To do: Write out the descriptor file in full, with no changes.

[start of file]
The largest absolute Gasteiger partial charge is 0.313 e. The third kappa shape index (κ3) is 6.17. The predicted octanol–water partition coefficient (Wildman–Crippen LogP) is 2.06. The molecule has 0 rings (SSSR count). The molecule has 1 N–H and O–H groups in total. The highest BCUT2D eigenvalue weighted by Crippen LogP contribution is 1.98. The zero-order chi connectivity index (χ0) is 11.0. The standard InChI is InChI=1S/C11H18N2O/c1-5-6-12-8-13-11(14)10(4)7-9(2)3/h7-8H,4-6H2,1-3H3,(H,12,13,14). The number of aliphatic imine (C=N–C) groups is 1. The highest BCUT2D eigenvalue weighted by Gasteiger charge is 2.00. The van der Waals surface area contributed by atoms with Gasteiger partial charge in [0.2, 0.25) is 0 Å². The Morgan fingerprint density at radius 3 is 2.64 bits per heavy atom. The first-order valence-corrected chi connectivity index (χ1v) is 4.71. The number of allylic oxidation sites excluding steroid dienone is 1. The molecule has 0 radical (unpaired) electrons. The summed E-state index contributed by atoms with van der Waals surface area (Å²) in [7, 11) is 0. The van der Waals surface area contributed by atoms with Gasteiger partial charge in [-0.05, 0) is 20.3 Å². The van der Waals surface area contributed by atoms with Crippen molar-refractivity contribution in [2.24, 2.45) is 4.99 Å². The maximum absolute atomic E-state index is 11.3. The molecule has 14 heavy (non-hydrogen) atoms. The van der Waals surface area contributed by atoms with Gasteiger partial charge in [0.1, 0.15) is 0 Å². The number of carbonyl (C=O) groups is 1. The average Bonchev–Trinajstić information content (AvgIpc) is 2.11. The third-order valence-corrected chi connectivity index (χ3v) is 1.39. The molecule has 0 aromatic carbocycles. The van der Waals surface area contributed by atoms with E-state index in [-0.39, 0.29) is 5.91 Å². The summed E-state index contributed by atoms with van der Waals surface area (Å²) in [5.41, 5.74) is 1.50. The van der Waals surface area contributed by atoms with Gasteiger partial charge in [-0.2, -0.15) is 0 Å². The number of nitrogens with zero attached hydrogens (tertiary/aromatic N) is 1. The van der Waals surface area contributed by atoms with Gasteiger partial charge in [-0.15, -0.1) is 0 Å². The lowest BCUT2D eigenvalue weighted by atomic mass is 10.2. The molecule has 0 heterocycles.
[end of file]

The largest absolute Gasteiger partial charge is 0.313 e. The third kappa shape index (κ3) is 6.17. The predicted octanol–water partition coefficient (Wildman–Crippen LogP) is 2.06. The molecule has 0 rings (SSSR count). The molecule has 1 N–H and O–H groups in total. The highest BCUT2D eigenvalue weighted by Crippen LogP contribution is 1.98. The zero-order chi connectivity index (χ0) is 11.0. The standard InChI is InChI=1S/C11H18N2O/c1-5-6-12-8-13-11(14)10(4)7-9(2)3/h7-8H,4-6H2,1-3H3,(H,12,13,14). The number of aliphatic imine (C=N–C) groups is 1. The highest BCUT2D eigenvalue weighted by Gasteiger charge is 2.00. The van der Waals surface area contributed by atoms with Gasteiger partial charge in [0.2, 0.25) is 0 Å². The Morgan fingerprint density at radius 3 is 2.64 bits per heavy atom. The first-order valence-corrected chi connectivity index (χ1v) is 4.71. The number of allylic oxidation sites excluding steroid dienone is 1. The molecule has 0 radical (unpaired) electrons. The summed E-state index contributed by atoms with van der Waals surface area (Å²) in [7, 11) is 0. The van der Waals surface area contributed by atoms with Gasteiger partial charge in [-0.05, 0) is 20.3 Å². The van der Waals surface area contributed by atoms with Crippen molar-refractivity contribution in [2.24, 2.45) is 4.99 Å². The maximum absolute atomic E-state index is 11.3. The molecule has 14 heavy (non-hydrogen) atoms. The van der Waals surface area contributed by atoms with Gasteiger partial charge in [0.1, 0.15) is 0 Å². The number of carbonyl (C=O) groups is 1. The average Bonchev–Trinajstić information content (AvgIpc) is 2.11. The third-order valence-corrected chi connectivity index (χ3v) is 1.39. The molecule has 0 aromatic carbocycles. The van der Waals surface area contributed by atoms with E-state index in [-0.39, 0.29) is 5.91 Å². The summed E-state index contributed by atoms with van der Waals surface area (Å²) in [5.41, 5.74) is 1.50. The van der Waals surface area contributed by atoms with Gasteiger partial charge in [-0.2, -0.15) is 0 Å². The number of nitrogens with zero attached hydrogens (tertiary/aromatic N) is 1. The van der Waals surface area contributed by atoms with Gasteiger partial charge in [-0.15, -0.1) is 0 Å². The lowest BCUT2D eigenvalue weighted by atomic mass is 10.2. The molecule has 0 heterocycles.